NL0024, 2016, Access to Information

  18. Training Civil Servants on Public Participation

    NL0025, 2016, Capacity Building

  19. Easier Freedom of Information Requests

    NL0026, 2016, Access to Information

  20. Open Government Expertise Centre (LEOO)

    NL0027, 2016, Access to Information

  21. Further Develop and Promote Disclosure and Use of Open Data

    NL0001, 2013, Access to Information

  22. Increase Financial Transparency Through Open Budget and Experiments with Open Spending and Budget Monitoring

    NL0002, 2013, Access to Information

  23. Open House of Representatives

    NL0003, 2013, E-Government

  24. Instruments for Integrity

    NL0004, 2013, Anti-Corruption

  25. Revamp the Legislative Calendar

    NL0005, 2013, Access to Information

  26. More Online Consultation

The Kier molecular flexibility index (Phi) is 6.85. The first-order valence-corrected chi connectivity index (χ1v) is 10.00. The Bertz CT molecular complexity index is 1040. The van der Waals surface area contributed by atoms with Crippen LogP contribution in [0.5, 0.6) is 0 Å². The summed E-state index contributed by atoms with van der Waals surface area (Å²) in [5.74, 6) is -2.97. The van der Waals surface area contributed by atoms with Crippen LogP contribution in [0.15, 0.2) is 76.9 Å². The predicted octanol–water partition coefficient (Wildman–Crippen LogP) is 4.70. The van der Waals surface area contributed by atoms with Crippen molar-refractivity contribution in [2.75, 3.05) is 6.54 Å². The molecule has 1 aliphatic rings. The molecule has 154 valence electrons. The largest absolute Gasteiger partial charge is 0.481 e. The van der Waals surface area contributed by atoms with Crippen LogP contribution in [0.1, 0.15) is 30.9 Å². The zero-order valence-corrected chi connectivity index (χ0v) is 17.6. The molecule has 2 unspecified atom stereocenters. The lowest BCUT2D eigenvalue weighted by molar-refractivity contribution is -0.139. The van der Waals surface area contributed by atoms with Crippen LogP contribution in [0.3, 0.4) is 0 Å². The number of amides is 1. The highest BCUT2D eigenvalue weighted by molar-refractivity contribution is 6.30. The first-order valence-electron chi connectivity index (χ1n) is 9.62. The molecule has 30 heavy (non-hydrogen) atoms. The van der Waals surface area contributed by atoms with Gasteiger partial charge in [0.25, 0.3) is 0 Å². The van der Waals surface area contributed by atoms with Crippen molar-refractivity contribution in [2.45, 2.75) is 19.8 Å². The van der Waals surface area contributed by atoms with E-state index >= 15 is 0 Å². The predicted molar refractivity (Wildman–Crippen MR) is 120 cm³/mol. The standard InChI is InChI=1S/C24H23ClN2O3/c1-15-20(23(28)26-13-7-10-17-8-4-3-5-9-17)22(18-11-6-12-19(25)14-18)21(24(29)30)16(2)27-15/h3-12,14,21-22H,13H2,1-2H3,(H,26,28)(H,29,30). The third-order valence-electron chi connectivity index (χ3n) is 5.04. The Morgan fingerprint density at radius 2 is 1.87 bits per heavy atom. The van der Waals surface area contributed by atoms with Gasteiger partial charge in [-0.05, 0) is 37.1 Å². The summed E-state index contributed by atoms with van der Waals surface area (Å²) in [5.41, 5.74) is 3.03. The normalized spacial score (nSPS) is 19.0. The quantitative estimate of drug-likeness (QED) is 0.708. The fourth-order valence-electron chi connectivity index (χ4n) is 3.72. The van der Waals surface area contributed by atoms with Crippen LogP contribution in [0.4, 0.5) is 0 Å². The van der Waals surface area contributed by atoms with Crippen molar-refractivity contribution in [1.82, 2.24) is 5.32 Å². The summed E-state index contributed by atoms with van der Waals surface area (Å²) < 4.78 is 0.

NL0006, 2013, E-Government

  27. More Transparency in Decision-Making Through Volgdewet.Nl Legislation-Tracking Website

    NL0007, 2013, Access to Information

  28. Informal Approach to Freedom of Information Requests

    NL0008, 2013, Access to Information

  29. From Rules to Freedom

    NL0009, 2013, Public Participation

  30. Change Attitudes and Procedures Through Smarter Working and ‘Public Servant 2.0’

    NL0010, 2013, Capacity Building

  31. Water Coalition

    NL0011, 2013, Public Participation

  32. Develop and Implement Participation Policy at the Ministry of Infrastructure and the Environment

    NL0012, 2013, Public Participation

  33. Make Government Information Accessible and Easy to Find

    NL0013, 2013, Capacity Building

  34. Make Citizens Better Informed and More Empowered: Public Inspection and Correction of Information

    NL0014, 2013, E-Government

  35. Open Announcements and Notifications

    NL0015, 2013, E-Government

  36. Public Services and the User Perspective

    NL0016, 2013, E-Government

  37. Designate Categories of Government Information for Active Access

    NL0017, 2013, Access to Information

  38. Rethink Information Management and Active Access: Four ‘Open by Design’ Pilot Projects

    NL0018, 2013, Access to Information

Do NOT follow this link or you will be banned from the site!